Maryland's Ongoing Millionaire Migration Myth


| | Bookmark and Share

Despite a lack of data to support their claims, some lawmakers and business groups continue to insist that extending Maryland’s 0.75 percentage point income tax rate hike on incomes over $1 million has caused an exodus of millionaires from the state.  To help clear things up, this week ITEP released a two-page brief explaining why evidence surrounding a similar policy in New Jersey does not provide support for this claim (despite many assertions to the contrary), and testified before the Maryland Senate Budget and Tax Committee on the merits of extending the “millionaires’ tax.”

In 2004, New Jersey implemented a 2.5 percentage point increase in the top tax rate on incomes over $500,000, frequently called the “half millionaires’ tax.”  Opponents of the Maryland “millionaires’ tax” have recently begun to portray the New Jersey experience as a horribly failed experiment in order to discredit any attempts at extending Maryland’s version of the tax.

In response, ITEP's brief looks specifically at two academic studies that have recently been touted as evidence against the New Jersey policy. One study was published by Boston College, the other by Princeton University.  The Boston College (BC) study, in particular, has recently become a favorite among opponents of Maryland’s “millionaires’ tax.”  But while the BC study does show that $70 billion in wealth left the state over the 2004 to 2008 period, it makes absolutely no attempt to focus its analysis on that small subset of New Jerseyans actually affected by the “half millionaires’ tax,” and does not mention taxes even once as a potential contributing factor.

The Princeton study, in contrast, actually does attempt to evaluate the “half-millionaires’ tax,” and finds that its effect in driving people from the state was “small.”  It goes on to conclude that “if the New Jersey experience is any guide, Maryland’s ‘millionaires’ tax’ is likely to generate substantial revenues and very little out-migration.”  Oddly, these straightforward findings never seem to find their way into the talking points used by the anti-taxers.  Simply put, opponents of the “millionaires’ tax,” unhappy with the results of the Princeton study, have turned toward the infinitely less relevant BC study to create the appearance that the facts are on their side.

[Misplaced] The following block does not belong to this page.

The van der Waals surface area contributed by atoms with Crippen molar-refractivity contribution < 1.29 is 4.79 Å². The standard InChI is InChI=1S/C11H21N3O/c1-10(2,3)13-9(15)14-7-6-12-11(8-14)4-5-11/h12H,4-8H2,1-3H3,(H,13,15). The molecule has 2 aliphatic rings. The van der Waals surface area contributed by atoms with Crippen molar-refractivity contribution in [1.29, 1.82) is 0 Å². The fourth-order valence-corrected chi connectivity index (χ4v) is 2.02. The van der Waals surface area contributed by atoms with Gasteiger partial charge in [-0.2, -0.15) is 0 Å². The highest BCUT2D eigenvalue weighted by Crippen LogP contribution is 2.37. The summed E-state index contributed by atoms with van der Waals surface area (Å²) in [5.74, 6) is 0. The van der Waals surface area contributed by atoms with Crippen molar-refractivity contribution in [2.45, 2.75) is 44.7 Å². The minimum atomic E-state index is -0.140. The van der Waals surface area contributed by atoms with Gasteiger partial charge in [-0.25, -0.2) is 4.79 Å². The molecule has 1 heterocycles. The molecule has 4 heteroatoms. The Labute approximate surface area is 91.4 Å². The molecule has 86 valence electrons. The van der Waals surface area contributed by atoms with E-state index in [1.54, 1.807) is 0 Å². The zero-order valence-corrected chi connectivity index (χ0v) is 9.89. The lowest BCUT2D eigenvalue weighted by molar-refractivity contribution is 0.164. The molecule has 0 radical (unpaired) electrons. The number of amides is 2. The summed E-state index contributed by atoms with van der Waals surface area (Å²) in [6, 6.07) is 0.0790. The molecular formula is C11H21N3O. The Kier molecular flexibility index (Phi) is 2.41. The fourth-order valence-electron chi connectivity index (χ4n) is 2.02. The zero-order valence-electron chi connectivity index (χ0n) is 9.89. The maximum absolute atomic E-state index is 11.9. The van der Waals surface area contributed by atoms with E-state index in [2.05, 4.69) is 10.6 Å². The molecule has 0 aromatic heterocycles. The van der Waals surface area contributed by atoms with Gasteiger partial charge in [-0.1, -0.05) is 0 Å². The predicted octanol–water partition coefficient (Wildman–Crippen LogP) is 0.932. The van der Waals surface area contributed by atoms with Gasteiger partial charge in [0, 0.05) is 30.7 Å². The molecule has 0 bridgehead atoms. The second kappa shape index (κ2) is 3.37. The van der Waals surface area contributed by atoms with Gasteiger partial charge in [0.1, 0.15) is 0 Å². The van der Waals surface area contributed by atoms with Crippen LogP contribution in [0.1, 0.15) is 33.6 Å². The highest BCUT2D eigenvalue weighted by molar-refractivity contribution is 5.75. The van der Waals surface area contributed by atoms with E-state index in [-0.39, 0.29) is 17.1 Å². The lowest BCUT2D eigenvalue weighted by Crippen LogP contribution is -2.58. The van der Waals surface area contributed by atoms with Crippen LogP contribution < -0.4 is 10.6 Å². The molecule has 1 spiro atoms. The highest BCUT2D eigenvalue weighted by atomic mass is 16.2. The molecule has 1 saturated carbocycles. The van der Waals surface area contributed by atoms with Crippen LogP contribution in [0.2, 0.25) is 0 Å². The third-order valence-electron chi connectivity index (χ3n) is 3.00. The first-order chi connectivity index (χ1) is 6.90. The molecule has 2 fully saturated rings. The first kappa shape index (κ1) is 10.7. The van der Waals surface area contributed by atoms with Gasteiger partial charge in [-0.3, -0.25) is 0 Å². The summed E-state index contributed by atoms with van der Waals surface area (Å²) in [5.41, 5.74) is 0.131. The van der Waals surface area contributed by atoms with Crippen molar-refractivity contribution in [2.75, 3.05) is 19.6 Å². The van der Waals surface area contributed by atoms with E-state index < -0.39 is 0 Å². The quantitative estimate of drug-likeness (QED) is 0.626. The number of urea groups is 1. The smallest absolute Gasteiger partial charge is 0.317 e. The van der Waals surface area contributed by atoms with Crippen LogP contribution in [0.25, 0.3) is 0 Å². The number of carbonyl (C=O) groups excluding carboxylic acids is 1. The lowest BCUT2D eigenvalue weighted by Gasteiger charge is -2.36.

ITEP also relayed the facts behind the “millionaires’ tax” to the Maryland Senate Budget and Tax Committee in testimony it gave this past Tuesday.  In addition to refuting claims that the “millionaires’ tax” has resulted in an exodus among the rich, the testimony also explains how the “millionaires’ tax” reduces the unfairness inherent in Maryland’s tax system, and how the tax results in a sizeable federal tax cut for millionaires, as they are able to write-off the tax increase as a federal itemized deduction.

Read ITEP’s Brief on the New Jersey Migration Studies’ Relevance (or Lack Thereof) to Maryland.

Read ITEP’s Testimony on Extending the Maryland “Millionaires’ Tax”.

Sign Up for Email Digest

CTJ Social Media


ITEP Social Media


Categories